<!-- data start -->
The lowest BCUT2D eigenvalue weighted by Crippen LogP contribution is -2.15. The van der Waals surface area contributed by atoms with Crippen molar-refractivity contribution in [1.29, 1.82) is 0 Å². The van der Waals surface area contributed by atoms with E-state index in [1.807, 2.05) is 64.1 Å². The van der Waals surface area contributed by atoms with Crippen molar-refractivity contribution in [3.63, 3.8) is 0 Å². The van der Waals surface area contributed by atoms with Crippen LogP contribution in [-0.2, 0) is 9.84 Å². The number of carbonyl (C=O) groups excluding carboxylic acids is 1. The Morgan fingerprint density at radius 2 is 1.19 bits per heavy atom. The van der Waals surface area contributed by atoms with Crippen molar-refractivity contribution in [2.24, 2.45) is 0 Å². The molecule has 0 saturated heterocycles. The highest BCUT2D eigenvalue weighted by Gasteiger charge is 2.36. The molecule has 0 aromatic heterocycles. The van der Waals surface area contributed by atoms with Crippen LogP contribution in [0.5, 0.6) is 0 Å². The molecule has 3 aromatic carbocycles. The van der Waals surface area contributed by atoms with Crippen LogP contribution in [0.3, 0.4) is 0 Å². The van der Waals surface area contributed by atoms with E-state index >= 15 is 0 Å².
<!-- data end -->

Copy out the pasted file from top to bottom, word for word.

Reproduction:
The lowest BCUT2D eigenvalue weighted by Crippen LogP contribution is -2.15. The van der Waals surface area contributed by atoms with Crippen molar-refractivity contribution in [1.29, 1.82) is 0 Å². The van der Waals surface area contributed by atoms with E-state index in [1.807, 2.05) is 64.1 Å². The van der Waals surface area contributed by atoms with Crippen molar-refractivity contribution in [3.63, 3.8) is 0 Å². The van der Waals surface area contributed by atoms with Crippen LogP contribution in [-0.2, 0) is 9.84 Å². The number of carbonyl (C=O) groups excluding carboxylic acids is 1. The Morgan fingerprint density at radius 2 is 1.19 bits per heavy atom. The van der Waals surface area contributed by atoms with Crippen molar-refractivity contribution in [2.24, 2.45) is 0 Å². The molecule has 0 saturated heterocycles. The highest BCUT2D eigenvalue weighted by Gasteiger charge is 2.36. The molecule has 0 aromatic heterocycles. The van der Waals surface area contributed by atoms with Crippen LogP contribution in [0.5, 0.6) is 0 Å². The molecule has 3 aromatic carbocycles. The van der Waals surface area contributed by atoms with Crippen LogP contribution in [0.3, 0.4) is 0 Å². The van der Waals surface area contributed by atoms with E-state index >= 15 is 0 Å².